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Rep. Blackburn: Republicans Back Net Neutrality

Rep. Marsha Blackburn (R-Tenn.), chairman of the House Communications Subcommittee, bristled at the suggestion that Republicans are opposed to network neutrality. 

That came in her opening statement for an FCC reauthorization hearing.

"Let me be clear," she said, "Republicans have always supported a free and open internet." She referred to the internet day of action protest July 12 and Amazon, Facebook and Google's participation—alongside PornHub, Free Press and others—to suggest Republicans were trying to break the internet. 

She said that was not the case. Instead they were trying to "restore the culture of humility lacking under the regulatory cloud left by former FCC chairman Tom Wheeler. 

She said it was time to move past partisan rhetoric and pass legislation clarifying net neutrality oversight.

Vice chairman Rep. Leonard Lance (R-N.J.) agreed and said there was common ground on the need for net neutrality and added that a light-touch approach has strong support.

Taking the other side was subcommittee ranking member Mike Doyle (D-Pa.), who pointed to the over 12 million net neutrality comments in the FCC's public file as evidence that there was nothing wrong with the FCC's net neutrality rules that needed legislative fixes. He said the rules are working and to roll them back would hurt small business and "regular people."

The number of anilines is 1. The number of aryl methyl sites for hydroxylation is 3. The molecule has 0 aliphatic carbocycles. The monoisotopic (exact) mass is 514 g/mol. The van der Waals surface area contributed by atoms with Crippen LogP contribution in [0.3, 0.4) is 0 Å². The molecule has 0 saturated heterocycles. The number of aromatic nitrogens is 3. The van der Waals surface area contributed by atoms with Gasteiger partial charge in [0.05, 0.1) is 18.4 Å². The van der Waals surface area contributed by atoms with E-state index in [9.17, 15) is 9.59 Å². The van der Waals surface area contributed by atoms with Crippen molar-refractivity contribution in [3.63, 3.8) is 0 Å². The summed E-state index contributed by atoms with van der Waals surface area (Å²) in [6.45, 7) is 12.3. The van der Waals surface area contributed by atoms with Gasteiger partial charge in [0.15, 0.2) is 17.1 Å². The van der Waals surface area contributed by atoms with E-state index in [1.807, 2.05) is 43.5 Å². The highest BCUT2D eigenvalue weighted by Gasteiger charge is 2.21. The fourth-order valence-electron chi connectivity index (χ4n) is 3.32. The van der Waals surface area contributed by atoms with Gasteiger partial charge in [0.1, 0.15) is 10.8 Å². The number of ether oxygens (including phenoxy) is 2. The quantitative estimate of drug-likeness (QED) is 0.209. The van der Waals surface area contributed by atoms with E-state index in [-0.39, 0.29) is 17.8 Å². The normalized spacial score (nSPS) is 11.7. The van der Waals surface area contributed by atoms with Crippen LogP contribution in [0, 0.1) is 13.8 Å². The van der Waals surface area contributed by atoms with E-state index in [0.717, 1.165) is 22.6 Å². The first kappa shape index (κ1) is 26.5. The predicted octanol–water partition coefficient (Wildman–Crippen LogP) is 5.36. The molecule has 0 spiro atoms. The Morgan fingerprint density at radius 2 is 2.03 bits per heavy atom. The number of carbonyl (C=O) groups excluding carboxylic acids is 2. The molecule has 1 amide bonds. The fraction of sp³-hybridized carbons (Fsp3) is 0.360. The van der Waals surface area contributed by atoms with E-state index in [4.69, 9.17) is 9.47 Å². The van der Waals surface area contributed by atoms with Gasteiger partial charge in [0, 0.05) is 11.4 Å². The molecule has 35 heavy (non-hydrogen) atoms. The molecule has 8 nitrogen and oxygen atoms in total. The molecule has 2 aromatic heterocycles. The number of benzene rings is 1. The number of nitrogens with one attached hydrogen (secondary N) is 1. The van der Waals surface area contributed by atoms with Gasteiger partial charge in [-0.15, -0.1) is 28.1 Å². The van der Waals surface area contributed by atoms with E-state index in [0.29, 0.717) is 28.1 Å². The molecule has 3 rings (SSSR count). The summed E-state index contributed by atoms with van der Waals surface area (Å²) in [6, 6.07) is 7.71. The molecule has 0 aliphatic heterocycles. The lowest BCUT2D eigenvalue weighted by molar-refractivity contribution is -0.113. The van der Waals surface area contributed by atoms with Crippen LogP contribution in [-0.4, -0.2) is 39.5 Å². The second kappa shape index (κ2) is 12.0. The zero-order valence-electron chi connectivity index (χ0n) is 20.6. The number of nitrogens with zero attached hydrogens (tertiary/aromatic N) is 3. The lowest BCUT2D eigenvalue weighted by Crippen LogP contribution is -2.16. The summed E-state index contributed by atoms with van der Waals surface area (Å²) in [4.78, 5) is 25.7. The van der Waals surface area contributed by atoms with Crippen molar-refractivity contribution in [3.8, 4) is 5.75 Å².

Former ranking member Anna Eshoo (D-Calif.) associated herself with Doyle's remarks, calling them superb. 

She said that the FCC is barreling down the road toward eliminating critical protections and making it clear that start-ups and small business input is not as valued as special interests. 

Blackburn agreed that Title II and net neutrality deserves the attention of the committee.

“If the FCC moves ahead with its net neutrality plan the consequences will be severe,” said Rep. Frank Pallone (D-N.J.), ranking member of the parent House Energy & Commerce Committee. “Their plan will have a chilling influence on our democracy, cut away at our connections with each other, and limit economic opportunities for the future.”

(Photo via Gage Skidmores Flickr. Image taken on May 25, 2017 and used per Creative Commons 2.0 license. The photo was cropped to fit 9x16 aspect ratio.)